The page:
The sun is fighting to come out today and New Yorkers are slowly starting to fill the streets thanks to city officials and MTA professionals working diligently to get our subways moving. There is a familiar sense of determination and sadness that permeates the air. It’s a feeling New Yorkers know well, and yet, it still hits us just as hard every time we feel it. As many of you know, much of the east coast was hit by Sandy last week. First deemed a hurricane and then a cyclone, Sandy was a violent mix of rain and wind that left widespread inconvenience and outright destruction in its path. Having lived in New York for over 40 years, I have experienced storms, blackouts, and of course, the tragedy of 911. Still, Sandy was a devastating surprise to even the most experienced New Yorker.
It all began last Monday when we received news that schools were being closed and transportation was being shut down. Like most New Yorkers, my partner and I did our best to prepare, loading up on enough food and bottled water to get us through the storm. The winds came suddenly, and living on the 16th floor of a Manhattan building allowed us to bear witness to their force against our windows. We were so overwhelmed that we hid in the windowless area of our loft. As we monitored the storms progress through news reports, we saw it as little more than heavy winds and rain. Then the power went out. Being an optimist, I assured my partner that it was nothing to worry about; it would be back on again soon. Thirty-six hours later, with no water, a smelling toilet and rotting food, we knew it was time to evacuate. Our neighbors did as well.
There is a common misconception about New Yorkers. Many people see us as hard, jaded, selfish or mean. The reality is that New Yorkers, while more direct and realistic than some, are also a quite compassionate bunch. I was touched by the generosity my neighbors, friends, and fellow residents were showing one another. The uptown area of Manhattan still had electricity and my dear friends, the Keidan’s, reached out and offered for us to come and stay with them, a gesture that I will forever be grateful to have received.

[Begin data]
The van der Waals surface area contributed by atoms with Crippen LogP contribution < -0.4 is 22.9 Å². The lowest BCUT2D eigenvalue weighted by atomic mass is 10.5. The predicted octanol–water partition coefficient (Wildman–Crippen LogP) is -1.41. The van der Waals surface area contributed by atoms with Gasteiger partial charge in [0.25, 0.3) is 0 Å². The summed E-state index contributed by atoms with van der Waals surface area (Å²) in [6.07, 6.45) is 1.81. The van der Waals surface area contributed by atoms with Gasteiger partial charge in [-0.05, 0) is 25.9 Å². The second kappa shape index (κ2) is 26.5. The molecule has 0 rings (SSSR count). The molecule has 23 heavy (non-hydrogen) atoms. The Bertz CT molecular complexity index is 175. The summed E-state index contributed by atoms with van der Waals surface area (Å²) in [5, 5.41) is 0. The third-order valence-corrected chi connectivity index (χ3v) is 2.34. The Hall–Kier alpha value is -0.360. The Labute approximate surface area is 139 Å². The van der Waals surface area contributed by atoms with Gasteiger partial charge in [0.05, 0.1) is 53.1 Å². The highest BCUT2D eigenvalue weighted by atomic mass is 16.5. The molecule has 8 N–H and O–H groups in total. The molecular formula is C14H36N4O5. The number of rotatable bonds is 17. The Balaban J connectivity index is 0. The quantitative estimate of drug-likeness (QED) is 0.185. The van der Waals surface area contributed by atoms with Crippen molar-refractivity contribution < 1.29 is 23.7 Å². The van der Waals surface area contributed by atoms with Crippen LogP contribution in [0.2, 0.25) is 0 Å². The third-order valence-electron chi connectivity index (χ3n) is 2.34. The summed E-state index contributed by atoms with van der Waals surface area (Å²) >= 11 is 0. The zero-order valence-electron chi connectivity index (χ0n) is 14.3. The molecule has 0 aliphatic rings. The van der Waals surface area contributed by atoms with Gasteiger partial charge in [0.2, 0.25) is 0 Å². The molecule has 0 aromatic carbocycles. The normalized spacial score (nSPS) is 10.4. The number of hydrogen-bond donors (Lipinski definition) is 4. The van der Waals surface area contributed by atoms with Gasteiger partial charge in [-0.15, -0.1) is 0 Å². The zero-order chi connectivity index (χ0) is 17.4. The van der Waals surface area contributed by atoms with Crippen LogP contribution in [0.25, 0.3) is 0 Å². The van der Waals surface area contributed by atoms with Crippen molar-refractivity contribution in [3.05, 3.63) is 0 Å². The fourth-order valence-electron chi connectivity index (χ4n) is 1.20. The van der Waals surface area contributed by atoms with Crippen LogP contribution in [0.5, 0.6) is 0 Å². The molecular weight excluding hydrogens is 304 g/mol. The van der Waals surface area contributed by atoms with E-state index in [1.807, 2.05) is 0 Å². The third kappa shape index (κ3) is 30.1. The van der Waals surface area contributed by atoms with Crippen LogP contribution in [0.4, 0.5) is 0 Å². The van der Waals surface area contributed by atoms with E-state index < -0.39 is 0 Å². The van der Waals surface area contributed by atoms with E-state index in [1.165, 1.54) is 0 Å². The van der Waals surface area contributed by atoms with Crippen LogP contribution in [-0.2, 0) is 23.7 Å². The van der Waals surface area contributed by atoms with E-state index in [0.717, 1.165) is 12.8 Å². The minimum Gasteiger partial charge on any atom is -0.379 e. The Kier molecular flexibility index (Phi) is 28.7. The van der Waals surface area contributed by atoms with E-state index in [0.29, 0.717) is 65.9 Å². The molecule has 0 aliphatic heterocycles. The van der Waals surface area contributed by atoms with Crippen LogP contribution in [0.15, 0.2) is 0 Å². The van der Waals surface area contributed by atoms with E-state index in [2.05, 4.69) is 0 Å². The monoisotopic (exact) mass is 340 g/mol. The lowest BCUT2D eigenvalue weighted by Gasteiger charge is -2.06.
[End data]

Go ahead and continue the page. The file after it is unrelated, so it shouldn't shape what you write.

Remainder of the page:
My offices in Chelsea had been shut down due to a loss of power and with three huge events in production (one being held for 500 guests at The Waldorf tonight) the potential for failure was high. There was no water for flowers, no gas for deliveries, delayed flights for our crew, etc. I could go on and on, but you get the picture.
Today, like many others affected by Sandy, I feel vulnerable and off-balance. I also feel a sense of panic: how am I going to produce these jobs?
In this past week, I have learned a few very important lessons.
I have always been inspired by Mother Nature, yet in this past week, she humbled me. Her power truly has no boundaries.
It is when situations like this arise that we become acutely aware that no man (or woman) is an island. I would like to thank all of my neighbors and friends and both Levy Lighting
for providing us space to produce our job and Van Vliet
for helping us with space and flowers.
Yesterday, I returned to my home and today my staff and I are back in our offices. My professional worries pale in comparison to the many men and women who have lost their homes due to flood and fire and to the loved ones of those who tragically lost their lives.
I would like to urge all of you to consider helping the recovery effort
in some way, either by volunteering or donating a sum, however small to The American Red Cross
Also, today is a wonderful opportunity to name and thank those unsung heroes in your own life. Even if you were not touched by Sandy, do take a moment to send some love and appreciation to those who have been there for you in your time of need.
Thank you for all of your support and well wishes.